Vision

English: Binocular 6x30 Français : Jumelles 6x...

English: Binocular 6×30 Français : Jumelles 6×30, 1935. Русский: Полевой бинокль 6×30, 1935 (Photo credit: Wikipedia)

How do you know if you are winning if you don’t know the score?  How do you know if you’ve arrived if you don’t know where you want to be?

Are you satisfied with career?  To answer that question you have to know what you want.  You have to have an image of what your career will be, or at least the elements of what you would call success.  You need a vision.  A career vision.

Here are the core elements of my career vision. 

First of all, I want to be part of a team. Something bigger than myself with teammates who support me and watch my back.  I want others to notice if I am not at my desk.  I’m very good at self-motivation and self-direction.  That’s usually a good thing, but it can work against me sometimes.  Since I am productive on my own and am typically low-maintenance, my supervisors typically leave me to my own devices.  It gets lonely sometimes.  I’m tired of playing Don Quixote, chasing one windmill after another without even Sancho Panza at my side.  I want to be part of a team.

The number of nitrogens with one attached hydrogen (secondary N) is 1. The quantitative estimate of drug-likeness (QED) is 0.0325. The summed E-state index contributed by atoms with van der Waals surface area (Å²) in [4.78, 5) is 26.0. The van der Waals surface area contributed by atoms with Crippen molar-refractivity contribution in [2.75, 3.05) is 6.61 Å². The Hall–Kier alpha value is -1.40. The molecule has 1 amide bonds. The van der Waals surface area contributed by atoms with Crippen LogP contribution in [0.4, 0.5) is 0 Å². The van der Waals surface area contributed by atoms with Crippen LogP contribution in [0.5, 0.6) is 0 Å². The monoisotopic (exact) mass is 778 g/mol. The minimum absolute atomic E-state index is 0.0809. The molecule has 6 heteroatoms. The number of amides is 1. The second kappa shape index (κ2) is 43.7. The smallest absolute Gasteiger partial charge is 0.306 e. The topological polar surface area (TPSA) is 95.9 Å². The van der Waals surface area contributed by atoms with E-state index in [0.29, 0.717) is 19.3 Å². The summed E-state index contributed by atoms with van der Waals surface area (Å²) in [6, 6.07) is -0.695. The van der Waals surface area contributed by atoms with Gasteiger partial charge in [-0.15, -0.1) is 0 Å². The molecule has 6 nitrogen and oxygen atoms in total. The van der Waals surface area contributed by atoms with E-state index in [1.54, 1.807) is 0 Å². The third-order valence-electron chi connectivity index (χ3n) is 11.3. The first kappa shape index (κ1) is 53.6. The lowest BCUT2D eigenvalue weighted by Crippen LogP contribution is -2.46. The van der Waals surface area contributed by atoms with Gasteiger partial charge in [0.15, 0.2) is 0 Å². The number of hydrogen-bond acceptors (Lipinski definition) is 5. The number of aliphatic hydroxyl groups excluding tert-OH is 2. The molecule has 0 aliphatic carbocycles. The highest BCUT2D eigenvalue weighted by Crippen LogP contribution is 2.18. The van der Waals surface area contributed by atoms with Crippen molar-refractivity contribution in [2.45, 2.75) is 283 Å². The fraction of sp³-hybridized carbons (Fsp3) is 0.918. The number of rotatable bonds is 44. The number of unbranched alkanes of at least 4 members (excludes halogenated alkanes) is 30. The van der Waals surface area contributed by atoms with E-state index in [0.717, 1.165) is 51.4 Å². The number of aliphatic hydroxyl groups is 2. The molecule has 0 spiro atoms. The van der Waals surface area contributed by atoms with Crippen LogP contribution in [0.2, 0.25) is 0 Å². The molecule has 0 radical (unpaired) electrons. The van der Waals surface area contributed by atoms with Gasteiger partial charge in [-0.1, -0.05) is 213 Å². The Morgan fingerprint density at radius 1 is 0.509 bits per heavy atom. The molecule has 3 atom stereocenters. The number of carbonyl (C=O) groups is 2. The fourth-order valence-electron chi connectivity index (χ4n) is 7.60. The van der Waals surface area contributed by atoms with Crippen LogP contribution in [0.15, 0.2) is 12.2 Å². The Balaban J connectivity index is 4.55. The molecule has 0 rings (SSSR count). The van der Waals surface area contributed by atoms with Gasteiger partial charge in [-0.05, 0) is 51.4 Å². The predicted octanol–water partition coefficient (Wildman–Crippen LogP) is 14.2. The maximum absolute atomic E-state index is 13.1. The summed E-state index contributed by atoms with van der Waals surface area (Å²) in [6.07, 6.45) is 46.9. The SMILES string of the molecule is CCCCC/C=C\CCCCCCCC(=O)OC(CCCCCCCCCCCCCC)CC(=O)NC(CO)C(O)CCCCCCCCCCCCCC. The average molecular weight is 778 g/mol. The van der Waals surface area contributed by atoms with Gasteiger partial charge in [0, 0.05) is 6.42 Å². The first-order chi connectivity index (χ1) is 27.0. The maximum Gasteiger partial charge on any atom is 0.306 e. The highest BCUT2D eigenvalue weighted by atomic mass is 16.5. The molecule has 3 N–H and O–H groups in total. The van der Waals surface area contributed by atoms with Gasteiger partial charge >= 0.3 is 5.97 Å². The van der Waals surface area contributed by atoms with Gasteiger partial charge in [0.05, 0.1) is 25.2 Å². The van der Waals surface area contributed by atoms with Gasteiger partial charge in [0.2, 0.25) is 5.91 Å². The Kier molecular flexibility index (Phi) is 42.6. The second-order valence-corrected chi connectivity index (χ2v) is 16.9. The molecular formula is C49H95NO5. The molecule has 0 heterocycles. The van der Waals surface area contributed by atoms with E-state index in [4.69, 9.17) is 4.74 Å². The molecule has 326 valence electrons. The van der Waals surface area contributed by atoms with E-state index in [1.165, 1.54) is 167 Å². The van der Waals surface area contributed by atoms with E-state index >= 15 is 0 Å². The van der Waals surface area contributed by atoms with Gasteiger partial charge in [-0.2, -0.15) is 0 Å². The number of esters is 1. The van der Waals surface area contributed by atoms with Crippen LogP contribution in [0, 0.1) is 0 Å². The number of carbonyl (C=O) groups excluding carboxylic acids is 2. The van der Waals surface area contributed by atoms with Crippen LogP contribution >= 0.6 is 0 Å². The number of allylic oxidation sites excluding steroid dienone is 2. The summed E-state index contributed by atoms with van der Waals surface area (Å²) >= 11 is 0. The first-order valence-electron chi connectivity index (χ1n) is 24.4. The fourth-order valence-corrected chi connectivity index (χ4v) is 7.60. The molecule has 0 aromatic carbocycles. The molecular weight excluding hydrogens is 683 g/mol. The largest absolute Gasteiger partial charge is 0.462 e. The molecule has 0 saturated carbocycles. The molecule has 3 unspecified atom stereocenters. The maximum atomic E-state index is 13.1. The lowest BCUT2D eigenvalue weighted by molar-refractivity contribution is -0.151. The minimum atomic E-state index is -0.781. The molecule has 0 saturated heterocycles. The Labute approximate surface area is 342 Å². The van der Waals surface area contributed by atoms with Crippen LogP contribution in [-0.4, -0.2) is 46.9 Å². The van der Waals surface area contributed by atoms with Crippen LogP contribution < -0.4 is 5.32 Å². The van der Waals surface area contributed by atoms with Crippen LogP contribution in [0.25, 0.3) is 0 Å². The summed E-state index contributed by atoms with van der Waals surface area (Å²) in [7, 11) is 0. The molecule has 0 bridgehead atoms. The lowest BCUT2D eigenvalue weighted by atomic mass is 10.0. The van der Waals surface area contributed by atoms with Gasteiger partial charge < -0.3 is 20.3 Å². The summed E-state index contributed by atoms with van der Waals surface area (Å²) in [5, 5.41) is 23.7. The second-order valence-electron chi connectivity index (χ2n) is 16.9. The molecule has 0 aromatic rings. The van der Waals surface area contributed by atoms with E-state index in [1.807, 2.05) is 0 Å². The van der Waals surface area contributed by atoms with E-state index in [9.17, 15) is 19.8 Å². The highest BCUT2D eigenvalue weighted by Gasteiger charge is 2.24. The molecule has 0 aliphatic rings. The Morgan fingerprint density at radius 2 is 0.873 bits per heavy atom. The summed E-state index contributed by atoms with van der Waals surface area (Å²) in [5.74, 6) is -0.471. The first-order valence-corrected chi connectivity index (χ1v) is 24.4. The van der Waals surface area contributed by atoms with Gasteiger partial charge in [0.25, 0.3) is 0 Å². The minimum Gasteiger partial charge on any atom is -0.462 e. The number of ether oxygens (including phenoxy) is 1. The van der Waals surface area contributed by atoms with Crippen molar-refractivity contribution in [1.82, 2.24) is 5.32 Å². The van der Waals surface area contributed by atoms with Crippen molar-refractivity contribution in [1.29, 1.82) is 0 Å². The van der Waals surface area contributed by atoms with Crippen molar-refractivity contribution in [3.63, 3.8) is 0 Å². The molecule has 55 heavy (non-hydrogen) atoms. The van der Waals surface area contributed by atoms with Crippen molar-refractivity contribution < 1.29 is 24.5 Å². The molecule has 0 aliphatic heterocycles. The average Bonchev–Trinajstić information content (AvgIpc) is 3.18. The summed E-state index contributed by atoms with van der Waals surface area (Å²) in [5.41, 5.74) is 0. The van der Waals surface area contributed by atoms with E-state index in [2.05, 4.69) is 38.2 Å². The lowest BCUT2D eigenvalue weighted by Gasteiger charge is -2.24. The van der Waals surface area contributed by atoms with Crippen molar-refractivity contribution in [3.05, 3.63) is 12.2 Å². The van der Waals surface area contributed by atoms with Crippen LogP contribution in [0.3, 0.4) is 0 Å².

Second, I want to do work that builds upon my strengths: planning, programmatics and communication.  I’ve proven repeatedly that I can succeed in areas where I am not strong.  I feel sometimes that I’ve been asked to play quarterback for the Dallas Cowboys, all 165 pounds, 55 years of me as I am today.  And yet I show up for the game every day.  What I really want to do is to prove what I can do when I play to my strengths.  I want an opportunity to show what I can do when the shackles are removed.

Finally, I want to do work that matters.  I want a reason to get out of bed in the morning.  I want to change the world.  Not in big ways, Captain Kirk ways.  I’m willing to be the lieutenant on the away team (as long as I’m not wearing a red jersey).  I’m willing to make small changes in small places because I realize that big changes are built upon small ones.  As long as I am contributing something.

(This last point is almost universal.  We all want to feel that we make a difference, a need that smart leaders will draw upon when motivating others.  For more on this, see Jennifer Dulski’s article on how to follow the “spirit of the squirrel” to build teams that feel connected to worthwhile work.)

What about you?  What do you look for in your work?  Are you finding it?

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